My introduction to Nathaniel Rateliff was the 2012 Revival Tour; I’d gone to see Cory Branan and Chuck Ragan, but the rest of the audience was there to see Laura Jane Grace (then Tom Gabel) and an impromptu Alkaline Trio reunion. I hadn’t expected Rateliff. Instead of a shouting folk set or a swaggering punk one, he was muted and measured. Rateliff’s restraint was palpable, only letting us in on his true voice during the stellar “Whimper And Wail”. The rest of the crowd seemed restless, but I was hooked. The only record he had for sale was his first, 2007’s Desire & Dissolving Men, and it’s been an early morning/late night stalwart for me ever since. Just as with his live performance it seemed like Rateliff was baring his soul, but carefully, excruciatingly. He was more likely to whisper as to yell, and his sound was equally restrained.
All of that went right straight to hell and back when he wrote the songs on Nathaniel Rateliff & The Night Sweats. The record opens with the energetic “I Need Never Get Old” and the toetappers don’t stop until the last notes of the supremely appropriately titled closing track, “Mellow Out”. Rateliff is now signed to Stax records, and took up the mantle of that label with gusto. His band features an organ, a horn section, and a bass line powerful enough to move your hips of its own accord. Every one of these songs is undeniably soul and undeniably Rateliff. His pace hasn’t changed, his overlayed vocals haven’t changed, the emotional intensity of his lyrics haven’t changed…he just has a bigger band and a hell of a lot more fun.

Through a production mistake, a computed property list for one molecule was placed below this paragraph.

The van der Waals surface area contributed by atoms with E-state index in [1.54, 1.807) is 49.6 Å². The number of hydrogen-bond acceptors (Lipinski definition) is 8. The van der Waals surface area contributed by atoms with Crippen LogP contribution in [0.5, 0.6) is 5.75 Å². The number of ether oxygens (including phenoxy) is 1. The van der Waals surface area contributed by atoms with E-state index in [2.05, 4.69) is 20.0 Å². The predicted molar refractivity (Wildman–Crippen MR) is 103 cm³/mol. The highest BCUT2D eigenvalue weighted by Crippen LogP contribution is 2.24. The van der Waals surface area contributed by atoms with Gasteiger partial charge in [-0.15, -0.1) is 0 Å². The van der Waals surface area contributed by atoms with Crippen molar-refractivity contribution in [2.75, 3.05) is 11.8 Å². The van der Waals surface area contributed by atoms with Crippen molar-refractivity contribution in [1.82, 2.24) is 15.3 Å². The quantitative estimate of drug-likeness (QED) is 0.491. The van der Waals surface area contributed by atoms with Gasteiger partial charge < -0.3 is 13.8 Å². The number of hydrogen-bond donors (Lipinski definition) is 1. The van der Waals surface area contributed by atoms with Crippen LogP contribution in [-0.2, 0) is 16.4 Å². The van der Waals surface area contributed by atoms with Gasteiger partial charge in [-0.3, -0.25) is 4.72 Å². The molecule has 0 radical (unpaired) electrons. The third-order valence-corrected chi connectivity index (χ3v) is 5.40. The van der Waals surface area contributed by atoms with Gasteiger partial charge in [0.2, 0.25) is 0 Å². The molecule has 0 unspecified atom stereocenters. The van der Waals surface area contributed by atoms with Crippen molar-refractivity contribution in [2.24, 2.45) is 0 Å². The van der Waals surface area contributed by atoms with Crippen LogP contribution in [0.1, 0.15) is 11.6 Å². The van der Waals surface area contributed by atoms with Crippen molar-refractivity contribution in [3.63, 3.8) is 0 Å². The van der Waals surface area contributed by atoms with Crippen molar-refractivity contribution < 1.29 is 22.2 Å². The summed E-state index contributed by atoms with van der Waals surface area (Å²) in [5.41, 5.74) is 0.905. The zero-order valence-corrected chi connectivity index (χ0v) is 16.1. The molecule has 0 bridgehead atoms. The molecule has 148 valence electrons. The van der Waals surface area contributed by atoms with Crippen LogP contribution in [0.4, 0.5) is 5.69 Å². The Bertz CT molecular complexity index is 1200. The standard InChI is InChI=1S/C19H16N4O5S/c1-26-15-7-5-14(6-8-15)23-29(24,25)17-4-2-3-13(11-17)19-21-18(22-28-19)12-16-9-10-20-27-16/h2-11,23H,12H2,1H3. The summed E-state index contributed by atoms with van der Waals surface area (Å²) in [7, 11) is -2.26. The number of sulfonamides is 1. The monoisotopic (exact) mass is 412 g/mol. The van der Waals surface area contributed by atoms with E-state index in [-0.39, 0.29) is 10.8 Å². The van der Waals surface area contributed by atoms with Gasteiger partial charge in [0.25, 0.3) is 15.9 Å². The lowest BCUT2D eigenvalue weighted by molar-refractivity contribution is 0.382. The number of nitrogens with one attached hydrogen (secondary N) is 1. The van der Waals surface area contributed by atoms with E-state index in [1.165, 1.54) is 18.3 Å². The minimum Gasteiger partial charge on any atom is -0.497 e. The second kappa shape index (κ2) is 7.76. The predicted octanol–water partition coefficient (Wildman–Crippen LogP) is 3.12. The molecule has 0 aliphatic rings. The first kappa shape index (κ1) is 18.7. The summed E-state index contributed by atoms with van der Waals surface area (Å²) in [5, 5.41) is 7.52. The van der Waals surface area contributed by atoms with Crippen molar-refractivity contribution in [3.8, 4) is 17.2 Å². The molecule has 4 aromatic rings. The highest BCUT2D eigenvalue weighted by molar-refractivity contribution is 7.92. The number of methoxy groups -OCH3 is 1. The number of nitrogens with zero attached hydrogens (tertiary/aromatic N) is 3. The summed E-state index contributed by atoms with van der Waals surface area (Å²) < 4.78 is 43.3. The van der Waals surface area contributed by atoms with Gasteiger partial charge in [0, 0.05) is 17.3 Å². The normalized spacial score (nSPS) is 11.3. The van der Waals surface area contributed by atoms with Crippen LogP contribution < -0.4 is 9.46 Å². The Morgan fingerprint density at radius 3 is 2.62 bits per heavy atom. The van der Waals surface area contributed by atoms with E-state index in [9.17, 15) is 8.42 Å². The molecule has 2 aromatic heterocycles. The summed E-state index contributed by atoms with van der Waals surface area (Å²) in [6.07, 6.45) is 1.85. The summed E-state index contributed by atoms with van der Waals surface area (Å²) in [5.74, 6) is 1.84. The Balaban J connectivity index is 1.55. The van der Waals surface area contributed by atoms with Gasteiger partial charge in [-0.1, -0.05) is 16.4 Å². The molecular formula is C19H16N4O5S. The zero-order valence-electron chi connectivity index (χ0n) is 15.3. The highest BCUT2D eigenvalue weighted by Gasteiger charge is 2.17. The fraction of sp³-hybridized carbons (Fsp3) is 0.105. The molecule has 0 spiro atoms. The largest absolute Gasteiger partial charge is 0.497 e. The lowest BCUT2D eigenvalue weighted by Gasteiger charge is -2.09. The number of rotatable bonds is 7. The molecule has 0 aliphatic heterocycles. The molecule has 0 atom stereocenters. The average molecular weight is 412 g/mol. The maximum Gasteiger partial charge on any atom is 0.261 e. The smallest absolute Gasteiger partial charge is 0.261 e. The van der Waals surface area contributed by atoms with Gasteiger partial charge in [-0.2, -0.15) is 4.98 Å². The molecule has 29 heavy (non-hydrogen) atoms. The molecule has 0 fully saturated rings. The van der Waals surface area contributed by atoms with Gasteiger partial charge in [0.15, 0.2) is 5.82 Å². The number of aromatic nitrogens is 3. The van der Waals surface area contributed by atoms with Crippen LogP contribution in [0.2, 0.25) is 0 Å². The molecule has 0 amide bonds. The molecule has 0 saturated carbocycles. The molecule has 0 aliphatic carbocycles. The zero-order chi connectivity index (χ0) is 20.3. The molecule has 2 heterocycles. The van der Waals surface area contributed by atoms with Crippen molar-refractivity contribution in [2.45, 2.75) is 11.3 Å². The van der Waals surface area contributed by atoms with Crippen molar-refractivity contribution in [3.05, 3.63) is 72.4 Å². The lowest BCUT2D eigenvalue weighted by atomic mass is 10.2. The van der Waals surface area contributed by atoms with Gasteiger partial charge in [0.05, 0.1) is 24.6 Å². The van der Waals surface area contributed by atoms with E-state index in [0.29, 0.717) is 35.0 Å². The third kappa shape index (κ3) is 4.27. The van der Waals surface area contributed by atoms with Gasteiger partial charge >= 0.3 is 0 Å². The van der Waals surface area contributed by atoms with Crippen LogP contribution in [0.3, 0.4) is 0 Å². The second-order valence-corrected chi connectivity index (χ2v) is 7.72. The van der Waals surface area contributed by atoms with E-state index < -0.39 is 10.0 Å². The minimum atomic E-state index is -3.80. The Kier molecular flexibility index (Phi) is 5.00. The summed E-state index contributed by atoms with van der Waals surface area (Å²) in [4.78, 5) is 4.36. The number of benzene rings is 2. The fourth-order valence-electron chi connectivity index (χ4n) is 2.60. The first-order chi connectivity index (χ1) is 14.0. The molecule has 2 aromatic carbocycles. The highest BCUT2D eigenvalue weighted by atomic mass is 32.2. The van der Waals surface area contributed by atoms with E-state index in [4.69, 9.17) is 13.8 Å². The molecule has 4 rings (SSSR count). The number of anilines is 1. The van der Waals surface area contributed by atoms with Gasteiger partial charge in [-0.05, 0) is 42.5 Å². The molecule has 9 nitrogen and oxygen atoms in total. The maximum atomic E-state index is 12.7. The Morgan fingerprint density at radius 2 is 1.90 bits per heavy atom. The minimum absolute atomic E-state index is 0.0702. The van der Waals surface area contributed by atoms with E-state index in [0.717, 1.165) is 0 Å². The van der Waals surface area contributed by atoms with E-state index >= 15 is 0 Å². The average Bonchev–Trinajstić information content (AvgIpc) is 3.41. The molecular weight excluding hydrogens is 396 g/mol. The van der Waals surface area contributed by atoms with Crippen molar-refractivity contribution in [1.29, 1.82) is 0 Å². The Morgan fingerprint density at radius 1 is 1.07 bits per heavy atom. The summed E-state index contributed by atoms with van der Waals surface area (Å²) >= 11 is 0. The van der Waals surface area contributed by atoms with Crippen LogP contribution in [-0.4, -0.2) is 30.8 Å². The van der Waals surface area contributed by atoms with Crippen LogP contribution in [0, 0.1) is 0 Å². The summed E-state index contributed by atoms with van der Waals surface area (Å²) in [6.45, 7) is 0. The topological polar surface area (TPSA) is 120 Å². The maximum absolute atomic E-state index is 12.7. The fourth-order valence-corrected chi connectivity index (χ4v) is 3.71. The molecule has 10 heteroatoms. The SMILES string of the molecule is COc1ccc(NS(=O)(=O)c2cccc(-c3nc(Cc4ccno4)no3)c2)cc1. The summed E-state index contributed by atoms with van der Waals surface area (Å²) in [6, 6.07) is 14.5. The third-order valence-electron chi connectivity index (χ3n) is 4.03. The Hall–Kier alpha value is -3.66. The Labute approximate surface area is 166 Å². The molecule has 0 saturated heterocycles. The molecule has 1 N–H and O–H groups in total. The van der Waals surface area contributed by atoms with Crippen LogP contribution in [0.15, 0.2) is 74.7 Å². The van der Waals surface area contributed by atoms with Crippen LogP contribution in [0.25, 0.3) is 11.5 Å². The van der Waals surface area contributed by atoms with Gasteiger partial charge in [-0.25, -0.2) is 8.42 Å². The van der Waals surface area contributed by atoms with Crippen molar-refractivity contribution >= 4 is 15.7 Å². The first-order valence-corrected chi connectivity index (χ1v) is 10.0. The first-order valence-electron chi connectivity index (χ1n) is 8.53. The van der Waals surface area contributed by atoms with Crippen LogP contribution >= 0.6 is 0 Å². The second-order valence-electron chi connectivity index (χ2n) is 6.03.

In the second track, “Howling At Nothing”, a pleading shuffle featuring an errant guitar, Rateliff pleads: “So let me in, or let me down!” Many songs on the record are similar entreaties to a lover, past or present. It overflows with eloquent phrasing, some of which is deeply gut-wrenching, and it does so over an eminently dance-able beat. This record is what happens when heartbreak grows sick of navel gazing and decides to cry out to the heavens while shaking its hips. “Mean what you said, and mean it to me,” he says
The centerpiece and standout track of the record is undoubtedly “S.O.B.”, which Rateliff and his band played recently on The Late Show to critical acclaim. It bears the hallmarks of modern Americana popularity: call and response, clapping, and swearing. Keeping the song in the real world, in addition to the undeniably catchy tune, is Rateliff’s lyrical ability. Unlike other anthems of debauchery, “S.O.B.” is about begging someone to help you get clean…and about how hard sobriety is to find and keep. Unlike other stars playing world-weary songs of sin on late night TV, you get the impression that Ratelliff has seen some shit.
I’ve got to admit that the Late Show appearance is hard for me to swallow. I think we’ve hit peak beard-hat-denim in American pop culture, and if I had seen Rateliff play without knowing his work I might have written him off as another manufactured cash grab. Success shouldn’t be held against the successful, however, and Rateliff is the real deal. This self-titled record is fun to listen to, it sounds like Rateliff is having fun playing it, and I’ll take tortured joy over tortured agony any day.
Nathaniel Rateliff & The Night Sweats is Essential Listening.